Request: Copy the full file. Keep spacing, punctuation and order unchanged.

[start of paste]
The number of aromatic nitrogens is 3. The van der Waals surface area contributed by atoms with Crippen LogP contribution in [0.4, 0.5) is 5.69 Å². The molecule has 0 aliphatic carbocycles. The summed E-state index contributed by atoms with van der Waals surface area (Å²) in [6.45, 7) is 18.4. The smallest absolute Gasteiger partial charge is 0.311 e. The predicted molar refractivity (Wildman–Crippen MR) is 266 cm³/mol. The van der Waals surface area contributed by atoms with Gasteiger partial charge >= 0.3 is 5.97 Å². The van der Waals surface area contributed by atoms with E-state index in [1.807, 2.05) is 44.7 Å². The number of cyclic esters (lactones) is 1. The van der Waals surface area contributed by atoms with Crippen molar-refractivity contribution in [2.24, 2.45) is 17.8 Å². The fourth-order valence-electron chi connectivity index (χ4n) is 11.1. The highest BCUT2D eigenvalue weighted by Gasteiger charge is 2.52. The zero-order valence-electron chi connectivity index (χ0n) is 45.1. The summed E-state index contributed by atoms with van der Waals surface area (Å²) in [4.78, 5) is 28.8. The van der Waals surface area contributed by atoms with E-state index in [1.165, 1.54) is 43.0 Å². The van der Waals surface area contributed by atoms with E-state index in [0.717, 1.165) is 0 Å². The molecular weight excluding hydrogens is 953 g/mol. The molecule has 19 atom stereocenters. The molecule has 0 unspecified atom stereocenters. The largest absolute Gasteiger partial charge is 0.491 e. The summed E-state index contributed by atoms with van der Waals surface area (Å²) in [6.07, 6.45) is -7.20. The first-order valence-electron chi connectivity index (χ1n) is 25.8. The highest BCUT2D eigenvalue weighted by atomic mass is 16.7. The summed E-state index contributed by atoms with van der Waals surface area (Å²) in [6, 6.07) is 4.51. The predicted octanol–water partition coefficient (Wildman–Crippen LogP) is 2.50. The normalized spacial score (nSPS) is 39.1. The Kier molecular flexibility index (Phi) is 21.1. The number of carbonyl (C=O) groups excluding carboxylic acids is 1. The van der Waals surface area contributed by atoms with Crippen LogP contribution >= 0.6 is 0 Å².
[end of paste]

The number of aromatic nitrogens is 3. The van der Waals surface area contributed by atoms with Crippen LogP contribution in [0.4, 0.5) is 5.69 Å². The molecule has 0 aliphatic carbocycles. The summed E-state index contributed by atoms with van der Waals surface area (Å²) in [6.45, 7) is 18.4. The smallest absolute Gasteiger partial charge is 0.311 e. The predicted molar refractivity (Wildman–Crippen MR) is 266 cm³/mol. The van der Waals surface area contributed by atoms with Gasteiger partial charge >= 0.3 is 5.97 Å². The van der Waals surface area contributed by atoms with E-state index in [1.807, 2.05) is 44.7 Å². The number of cyclic esters (lactones) is 1. The van der Waals surface area contributed by atoms with Crippen molar-refractivity contribution in [2.24, 2.45) is 17.8 Å². The fourth-order valence-electron chi connectivity index (χ4n) is 11.1. The highest BCUT2D eigenvalue weighted by Gasteiger charge is 2.52. The zero-order valence-electron chi connectivity index (χ0n) is 45.1. The summed E-state index contributed by atoms with van der Waals surface area (Å²) in [4.78, 5) is 28.8. The van der Waals surface area contributed by atoms with E-state index in [1.165, 1.54) is 43.0 Å². The van der Waals surface area contributed by atoms with E-state index in [0.717, 1.165) is 0 Å². The molecular weight excluding hydrogens is 953 g/mol. The molecule has 19 atom stereocenters. The molecule has 0 unspecified atom stereocenters. The largest absolute Gasteiger partial charge is 0.491 e. The summed E-state index contributed by atoms with van der Waals surface area (Å²) in [6.07, 6.45) is -7.20. The first-order valence-electron chi connectivity index (χ1n) is 25.8. The highest BCUT2D eigenvalue weighted by atomic mass is 16.7. The summed E-state index contributed by atoms with van der Waals surface area (Å²) in [6, 6.07) is 4.51. The predicted octanol–water partition coefficient (Wildman–Crippen LogP) is 2.50. The normalized spacial score (nSPS) is 39.1. The Kier molecular flexibility index (Phi) is 21.1. The number of carbonyl (C=O) groups excluding carboxylic acids is 1. The van der Waals surface area contributed by atoms with Crippen LogP contribution >= 0.6 is 0 Å².